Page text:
The equity risk premium (as defined as the earnings yield on stocks minus the yield on the 10 year treasury note) is wide for good reason.
2012 consensus earnings for the S&P 500 of $105, which implies an earnings yield of 9.3% (September 30 S&P 500 at 1131) and a spread over the 1.90% yield on the 10 year treasury of 7.4% is wide by any measure.
It last reached these levels in 1973, during the Yom Kippur War and the OPEC oil embargo. Today’s problems are different and maybe far worse. An assessment probably depends as much on whether one’s philosophy of life is optimistic as on how the macro issues will play out.
For our part, we are cautiously constructive and maintain equity exposures at neutral, believing that current valuations offer a sufficient discount for the risks.
While respectable cases both for and against equities can be made, the absence of value in bonds seems far less contentious. No doubt for most of those holding this view (like us), they held it at higher yields than these and so far it has not been right. At the risk of being stubborn, lower bond yields simply make it more right than it was.
The latest Federal Reserve plan to shift its purchases of bonds to longer maturities (“Twist”) has perversely caused short term rates to drift up somewhat even while the Fed’s prospective buying (and coincident negative economic outlook) has driven long term yields down.
In fact government bond markets are increasingly manipulated by governments, and therefore look less appealing places to invest. Even without a view on whether inflation in five years will be sharply higher, lending to anybody for 10 years at less than 2% doesn’t seem much more compelling than holding cash.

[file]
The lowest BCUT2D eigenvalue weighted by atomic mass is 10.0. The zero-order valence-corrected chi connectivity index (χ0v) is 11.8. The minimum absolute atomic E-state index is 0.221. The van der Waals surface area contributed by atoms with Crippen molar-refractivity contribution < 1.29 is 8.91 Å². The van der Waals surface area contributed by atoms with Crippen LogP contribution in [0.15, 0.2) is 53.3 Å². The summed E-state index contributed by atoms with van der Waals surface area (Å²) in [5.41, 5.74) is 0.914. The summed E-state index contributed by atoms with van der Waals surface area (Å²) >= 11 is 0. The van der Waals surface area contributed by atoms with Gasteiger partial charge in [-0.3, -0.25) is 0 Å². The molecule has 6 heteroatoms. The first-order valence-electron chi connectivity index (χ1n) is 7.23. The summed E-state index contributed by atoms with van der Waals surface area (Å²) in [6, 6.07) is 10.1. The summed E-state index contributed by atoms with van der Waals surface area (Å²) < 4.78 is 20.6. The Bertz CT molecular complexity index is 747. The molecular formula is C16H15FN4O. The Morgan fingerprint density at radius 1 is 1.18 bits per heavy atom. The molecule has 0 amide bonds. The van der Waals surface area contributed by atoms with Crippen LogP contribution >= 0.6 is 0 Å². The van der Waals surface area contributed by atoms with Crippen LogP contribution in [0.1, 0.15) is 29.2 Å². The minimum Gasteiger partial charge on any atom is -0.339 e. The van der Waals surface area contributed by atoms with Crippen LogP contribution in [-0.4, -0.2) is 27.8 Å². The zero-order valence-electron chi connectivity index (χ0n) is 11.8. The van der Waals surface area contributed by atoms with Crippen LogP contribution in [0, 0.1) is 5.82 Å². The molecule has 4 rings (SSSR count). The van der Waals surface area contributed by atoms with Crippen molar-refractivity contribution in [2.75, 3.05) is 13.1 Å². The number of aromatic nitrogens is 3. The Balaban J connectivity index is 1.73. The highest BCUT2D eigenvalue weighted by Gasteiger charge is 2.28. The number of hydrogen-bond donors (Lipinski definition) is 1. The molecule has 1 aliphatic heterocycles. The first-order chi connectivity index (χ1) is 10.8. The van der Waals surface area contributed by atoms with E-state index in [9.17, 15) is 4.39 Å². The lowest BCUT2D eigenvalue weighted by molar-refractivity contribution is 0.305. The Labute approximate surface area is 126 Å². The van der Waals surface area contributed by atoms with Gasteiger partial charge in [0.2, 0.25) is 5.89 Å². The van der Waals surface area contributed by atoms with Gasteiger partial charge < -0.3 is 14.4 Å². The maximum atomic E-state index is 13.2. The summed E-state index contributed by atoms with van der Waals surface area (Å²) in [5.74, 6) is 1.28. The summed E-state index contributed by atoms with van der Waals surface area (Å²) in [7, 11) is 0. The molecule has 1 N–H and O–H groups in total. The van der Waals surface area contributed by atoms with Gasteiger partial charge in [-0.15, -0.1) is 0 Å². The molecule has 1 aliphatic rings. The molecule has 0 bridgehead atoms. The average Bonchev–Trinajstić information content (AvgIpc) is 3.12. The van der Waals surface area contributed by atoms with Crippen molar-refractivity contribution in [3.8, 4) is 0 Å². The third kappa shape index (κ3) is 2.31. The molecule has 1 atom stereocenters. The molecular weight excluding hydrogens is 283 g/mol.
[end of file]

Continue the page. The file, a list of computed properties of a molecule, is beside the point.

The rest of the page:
For the taxable investor assuming a 40% tax rate, 2% pre-tax is 1.2% after tax which over 10 year turns $100 into just under $113 (and unless inflation averages no more than 1.2% over the same period guarantees a loss in purchasing power).
The economic environment that would make today’s buyer of 2% yielding government bonds happy in 10 years’ time is unlikely to be kind to most types of credit risk. High grade corporate bonds linked as they are to government bonds offer only modestly better prospects.
So today’s buyer of corporate bonds desires many years of economic misery to contain inflation but not so much so as to damage corporate creditworthiness, a fairly precise forecast that doesn’t leave much room for error in either direction.
Virtually all investors have an allocation to fixed income in one form or another. While bonds have not looked cheap for a long time it does seem that today’s low yields, distorted as they are by government intervention, demand a robust response from investors. Since public policy is to make the goal impossibly narrow, maybe it’s time to take your ball and go home. If an investor shifted $100 out of fixed income and allocated $80 to 0% yielding cash, the remaining $20 invested in risky assets (such as equities) need only grow at 6% p.a. pre-tax to generate the same $113 of ultimate value as in the 10 year treasury example above (assuming a 15% tax rate on dividends and capital gains).
To illustrate with some brief maths: since dividend yields are 2%, this only requires 4% of annual growth. 2% dividend yields imply companies are paying out only 2/9ths of profits (as earnings yields are 9%). The remaining 7/9ths that’s retained would need to earn a return on equity (ROE) of only 5% to generate the 4% dividend growth noted above (dividend growth = % of earnings retained X ROE; 7/9ths of 5% is approximately 4%). A 5% ROE is around half the current cost of equity implied by the S&P500’s 9% earnings yield. To summarize without the maths – being more pessimistic than this probably isn’t the winning side of the trade over the long run. In the short run, anything can happen.
The 80/20 Cash/Stock substitute for fixed income doesn’t need to jump very high to clear the performance hurdle that’s been set. It incorporates some attractive upside, in that dividends may grow faster than 4%. And one day in the far distant future, maybe cash will even sport a yield again as it once did. This strategy also provides the flexibility to invest some of the cash at a later date, perhaps when the economic outlook is clearer and when bonds would presumably have to be sold at a loss.
We don’t yet have the requisite Newsweek cover announcing “Why You Should Only Invest in Bonds”, but the maths is starting to look compelling. Alternatives to bonds include MLPs (currently offering around 6% tax deferred yields with a solid history of distribution growth); stocks with long histories of reliable dividends; bank debt, and the cash/equities barbell described above.
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